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Boris faces mounting pressure to tackle soaring care fees ahead of crunch talks

Boris Johnson last night faced mounting pressure to ‘grasp the nettle’ and fix social care after it emerged care home fees have soared by almost a third since the Tories came to power.

The Prime Minister is to hold crunch talks with the Chancellor and the Health Secretary tomorrow to draw up plans for reforms he first promised when he entered Downing Street two years ago.

The urgency of the situation was underlined last night as shock new figures showed that thousands of desperate families are being lumbered with crippling average bills of £35,000 a year.

The average fee for a residential home in 2019/20 stood at £672 a week – a rise of 3 per cent on the year before and 29 per cent higher than in 2011/12.

The huge costs leave dementia sufferers with far less to hand on to their children and often require the sale of the family home.

Last night former health secretary Jeremy Hunt urged Mr Johnson to put aside Treasury concerns and find the billions needed to fund a cap on care costs. 

Boris Johnson (pictured) last night faced mounting pressure to ‘grasp the nettle’ and fix social care after it emerged care home fees have soared by almost a third since the Tories came to power. The Prime Minister is to hold crunch talks with the Chancellor and the Health Secretary tomorrow to draw up plans for reforms he first promised when he entered Downing Street two years ago [File photo]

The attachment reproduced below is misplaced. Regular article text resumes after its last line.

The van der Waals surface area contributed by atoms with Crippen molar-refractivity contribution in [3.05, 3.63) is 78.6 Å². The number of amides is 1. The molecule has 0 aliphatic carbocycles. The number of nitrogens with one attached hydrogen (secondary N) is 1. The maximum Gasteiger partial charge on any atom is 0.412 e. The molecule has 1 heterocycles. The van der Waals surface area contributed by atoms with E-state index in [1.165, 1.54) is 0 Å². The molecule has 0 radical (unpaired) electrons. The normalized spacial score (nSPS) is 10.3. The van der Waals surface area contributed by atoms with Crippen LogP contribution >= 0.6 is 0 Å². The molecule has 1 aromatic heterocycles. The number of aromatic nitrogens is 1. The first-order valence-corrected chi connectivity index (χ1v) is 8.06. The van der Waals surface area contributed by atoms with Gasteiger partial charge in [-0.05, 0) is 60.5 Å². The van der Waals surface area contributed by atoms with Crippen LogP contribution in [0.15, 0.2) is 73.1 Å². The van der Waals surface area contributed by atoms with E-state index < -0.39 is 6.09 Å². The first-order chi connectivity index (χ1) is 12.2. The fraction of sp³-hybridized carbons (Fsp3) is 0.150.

Writing in the Mail, he said: ‘Rather than put our heads in the sand and hope the problem goes away, it is time to grasp the nettle. Come on Boris!’

The crucial meeting between the PM, Rishi Sunak and Matt Hancock, scheduled for tomorrow, was revealed by the Daily Mail last week.

Mr Johnson is said to be in favour of a lifetime cap on the cost of care of £50,000, as proposed by economist Sir Andrew Dilnot a decade ago. The average length of stay in residential care is two years, meaning a cap set at this level would help thousands of people.

The Mail has been waging a long-running campaign to end the care crisis. And the Health Secretary is also eager for a solution to be agreed at tomorrow’s meeting, believing the situation has been left to fester for too long.

But the Chancellor is concerned about the cost of up to £10billion a year. He has also said Tory governments should not do anything which could force an increase in personal taxation.

Mr Johnson is said to be in favour of a lifetime cap on the cost of care of £50,000, as proposed by economist Sir Andrew Dilnot a decade ago. The average length of stay in residential care is two years, meaning a cap set at this level would help thousands of people [Stock image]

Mr Johnson is said to be in favour of a lifetime cap on the cost of care of £50,000, as proposed by economist Sir Andrew Dilnot a decade ago. The average length of stay in residential care is two years, meaning a cap set at this level would help thousands of people [Stock image]

But figures compiled by business analysts LaingBuisson and published by Which? show that in the decade since Sir Andrew brought forward his idea for a cap, care costs have soared.

Fees for nursing homes – for people who need round-the-clock medical care – are now £937 a week or £48,724 a year. This is an increase of 5 per cent in just one year and 33 per cent in eight years.

The figures, which cover the amount paid both by local councils and those who fund their own care, mask the fact that self-funders pay even more than this.